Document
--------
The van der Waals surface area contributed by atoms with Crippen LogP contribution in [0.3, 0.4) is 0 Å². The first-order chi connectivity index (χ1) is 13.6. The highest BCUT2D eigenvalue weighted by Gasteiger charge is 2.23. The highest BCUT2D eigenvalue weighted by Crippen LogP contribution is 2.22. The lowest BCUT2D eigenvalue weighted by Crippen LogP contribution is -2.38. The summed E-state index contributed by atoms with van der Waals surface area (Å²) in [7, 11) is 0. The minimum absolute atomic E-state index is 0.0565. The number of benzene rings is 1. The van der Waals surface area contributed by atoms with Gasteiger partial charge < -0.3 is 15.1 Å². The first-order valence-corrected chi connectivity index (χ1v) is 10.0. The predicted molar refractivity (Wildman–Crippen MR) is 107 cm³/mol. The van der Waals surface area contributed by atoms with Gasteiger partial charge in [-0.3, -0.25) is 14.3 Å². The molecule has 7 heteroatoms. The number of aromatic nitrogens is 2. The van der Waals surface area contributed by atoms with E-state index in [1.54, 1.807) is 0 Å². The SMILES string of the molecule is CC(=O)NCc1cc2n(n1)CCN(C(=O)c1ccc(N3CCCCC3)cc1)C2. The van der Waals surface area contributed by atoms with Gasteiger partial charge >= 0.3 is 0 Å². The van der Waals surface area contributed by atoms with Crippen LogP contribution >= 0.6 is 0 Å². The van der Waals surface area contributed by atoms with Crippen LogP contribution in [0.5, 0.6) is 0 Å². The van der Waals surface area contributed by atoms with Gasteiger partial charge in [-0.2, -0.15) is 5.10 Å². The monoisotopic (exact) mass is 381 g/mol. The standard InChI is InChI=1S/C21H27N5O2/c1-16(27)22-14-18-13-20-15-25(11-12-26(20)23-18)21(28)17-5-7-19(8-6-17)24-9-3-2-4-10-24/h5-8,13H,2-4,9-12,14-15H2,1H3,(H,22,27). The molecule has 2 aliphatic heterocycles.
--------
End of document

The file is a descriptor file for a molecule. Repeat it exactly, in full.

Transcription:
The van der Waals surface area contributed by atoms with Crippen LogP contribution in [0.3, 0.4) is 0 Å². The first-order chi connectivity index (χ1) is 13.6. The highest BCUT2D eigenvalue weighted by Gasteiger charge is 2.23. The highest BCUT2D eigenvalue weighted by Crippen LogP contribution is 2.22. The lowest BCUT2D eigenvalue weighted by Crippen LogP contribution is -2.38. The summed E-state index contributed by atoms with van der Waals surface area (Å²) in [7, 11) is 0. The minimum absolute atomic E-state index is 0.0565. The number of benzene rings is 1. The van der Waals surface area contributed by atoms with Gasteiger partial charge < -0.3 is 15.1 Å². The first-order valence-corrected chi connectivity index (χ1v) is 10.0. The predicted molar refractivity (Wildman–Crippen MR) is 107 cm³/mol. The van der Waals surface area contributed by atoms with Gasteiger partial charge in [-0.3, -0.25) is 14.3 Å². The molecule has 7 heteroatoms. The number of aromatic nitrogens is 2. The van der Waals surface area contributed by atoms with E-state index in [1.54, 1.807) is 0 Å². The SMILES string of the molecule is CC(=O)NCc1cc2n(n1)CCN(C(=O)c1ccc(N3CCCCC3)cc1)C2. The van der Waals surface area contributed by atoms with Gasteiger partial charge >= 0.3 is 0 Å². The van der Waals surface area contributed by atoms with Crippen LogP contribution >= 0.6 is 0 Å². The van der Waals surface area contributed by atoms with Crippen LogP contribution in [0.5, 0.6) is 0 Å². The van der Waals surface area contributed by atoms with Gasteiger partial charge in [-0.2, -0.15) is 5.10 Å². The monoisotopic (exact) mass is 381 g/mol. The standard InChI is InChI=1S/C21H27N5O2/c1-16(27)22-14-18-13-20-15-25(11-12-26(20)23-18)21(28)17-5-7-19(8-6-17)24-9-3-2-4-10-24/h5-8,13H,2-4,9-12,14-15H2,1H3,(H,22,27). The molecule has 2 aliphatic heterocycles.